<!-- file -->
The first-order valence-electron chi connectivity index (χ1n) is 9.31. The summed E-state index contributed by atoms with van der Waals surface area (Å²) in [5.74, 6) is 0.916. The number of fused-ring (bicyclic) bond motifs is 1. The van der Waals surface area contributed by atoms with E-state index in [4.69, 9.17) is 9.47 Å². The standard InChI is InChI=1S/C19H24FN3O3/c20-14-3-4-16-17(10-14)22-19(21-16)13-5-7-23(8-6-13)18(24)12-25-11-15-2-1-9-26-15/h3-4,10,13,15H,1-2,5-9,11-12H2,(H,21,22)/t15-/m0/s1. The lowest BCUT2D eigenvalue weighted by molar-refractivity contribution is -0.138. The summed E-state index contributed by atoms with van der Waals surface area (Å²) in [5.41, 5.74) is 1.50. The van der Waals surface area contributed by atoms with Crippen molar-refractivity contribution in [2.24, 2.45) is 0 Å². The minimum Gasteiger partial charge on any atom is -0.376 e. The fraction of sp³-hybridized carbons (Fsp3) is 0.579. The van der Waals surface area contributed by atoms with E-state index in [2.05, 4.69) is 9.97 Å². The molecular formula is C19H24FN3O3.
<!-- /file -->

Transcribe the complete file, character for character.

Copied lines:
The first-order valence-electron chi connectivity index (χ1n) is 9.31. The summed E-state index contributed by atoms with van der Waals surface area (Å²) in [5.74, 6) is 0.916. The number of fused-ring (bicyclic) bond motifs is 1. The van der Waals surface area contributed by atoms with E-state index in [4.69, 9.17) is 9.47 Å². The standard InChI is InChI=1S/C19H24FN3O3/c20-14-3-4-16-17(10-14)22-19(21-16)13-5-7-23(8-6-13)18(24)12-25-11-15-2-1-9-26-15/h3-4,10,13,15H,1-2,5-9,11-12H2,(H,21,22)/t15-/m0/s1. The lowest BCUT2D eigenvalue weighted by molar-refractivity contribution is -0.138. The summed E-state index contributed by atoms with van der Waals surface area (Å²) in [5.41, 5.74) is 1.50. The van der Waals surface area contributed by atoms with Crippen molar-refractivity contribution in [2.24, 2.45) is 0 Å². The minimum Gasteiger partial charge on any atom is -0.376 e. The fraction of sp³-hybridized carbons (Fsp3) is 0.579. The van der Waals surface area contributed by atoms with E-state index in [2.05, 4.69) is 9.97 Å². The molecular formula is C19H24FN3O3.